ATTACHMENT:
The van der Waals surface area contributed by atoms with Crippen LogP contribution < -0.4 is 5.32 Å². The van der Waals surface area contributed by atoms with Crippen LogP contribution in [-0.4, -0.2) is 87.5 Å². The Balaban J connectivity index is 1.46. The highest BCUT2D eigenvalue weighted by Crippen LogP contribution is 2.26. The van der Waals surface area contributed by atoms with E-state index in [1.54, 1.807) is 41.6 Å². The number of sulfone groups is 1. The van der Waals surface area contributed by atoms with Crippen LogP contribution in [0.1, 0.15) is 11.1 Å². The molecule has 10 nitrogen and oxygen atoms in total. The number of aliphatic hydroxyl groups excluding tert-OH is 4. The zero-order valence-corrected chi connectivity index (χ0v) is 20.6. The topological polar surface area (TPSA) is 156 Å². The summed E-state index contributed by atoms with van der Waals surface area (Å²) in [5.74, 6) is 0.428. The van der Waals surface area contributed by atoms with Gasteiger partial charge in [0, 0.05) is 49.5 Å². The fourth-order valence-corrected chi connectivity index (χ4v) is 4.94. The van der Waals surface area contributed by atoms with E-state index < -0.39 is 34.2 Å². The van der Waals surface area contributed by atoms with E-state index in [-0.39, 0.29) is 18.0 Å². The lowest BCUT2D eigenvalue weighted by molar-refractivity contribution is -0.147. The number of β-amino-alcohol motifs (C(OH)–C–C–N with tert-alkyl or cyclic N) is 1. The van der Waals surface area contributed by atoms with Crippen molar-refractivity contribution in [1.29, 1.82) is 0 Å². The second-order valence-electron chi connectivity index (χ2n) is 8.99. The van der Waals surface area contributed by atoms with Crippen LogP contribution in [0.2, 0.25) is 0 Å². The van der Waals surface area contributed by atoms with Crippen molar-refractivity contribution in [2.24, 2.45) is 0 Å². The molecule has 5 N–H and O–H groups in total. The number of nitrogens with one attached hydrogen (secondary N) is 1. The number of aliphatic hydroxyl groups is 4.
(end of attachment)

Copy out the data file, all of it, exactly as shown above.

The van der Waals surface area contributed by atoms with Crippen LogP contribution < -0.4 is 5.32 Å². The van der Waals surface area contributed by atoms with Crippen LogP contribution in [-0.4, -0.2) is 87.5 Å². The Balaban J connectivity index is 1.46. The highest BCUT2D eigenvalue weighted by Crippen LogP contribution is 2.26. The van der Waals surface area contributed by atoms with E-state index in [1.54, 1.807) is 41.6 Å². The number of sulfone groups is 1. The van der Waals surface area contributed by atoms with Crippen LogP contribution in [0.1, 0.15) is 11.1 Å². The molecule has 10 nitrogen and oxygen atoms in total. The number of aliphatic hydroxyl groups excluding tert-OH is 4. The zero-order valence-corrected chi connectivity index (χ0v) is 20.6. The topological polar surface area (TPSA) is 156 Å². The summed E-state index contributed by atoms with van der Waals surface area (Å²) in [5.74, 6) is 0.428. The van der Waals surface area contributed by atoms with Gasteiger partial charge in [0, 0.05) is 49.5 Å². The fourth-order valence-corrected chi connectivity index (χ4v) is 4.94. The van der Waals surface area contributed by atoms with E-state index < -0.39 is 34.2 Å². The van der Waals surface area contributed by atoms with E-state index in [-0.39, 0.29) is 18.0 Å². The lowest BCUT2D eigenvalue weighted by molar-refractivity contribution is -0.147. The number of β-amino-alcohol motifs (C(OH)–C–C–N with tert-alkyl or cyclic N) is 1. The van der Waals surface area contributed by atoms with Crippen molar-refractivity contribution in [1.29, 1.82) is 0 Å². The second-order valence-electron chi connectivity index (χ2n) is 8.99. The van der Waals surface area contributed by atoms with Crippen LogP contribution in [0.2, 0.25) is 0 Å². The van der Waals surface area contributed by atoms with Crippen molar-refractivity contribution in [2.24, 2.45) is 0 Å². The molecule has 5 N–H and O–H groups in total. The number of nitrogens with one attached hydrogen (secondary N) is 1. The number of aliphatic hydroxyl groups is 4.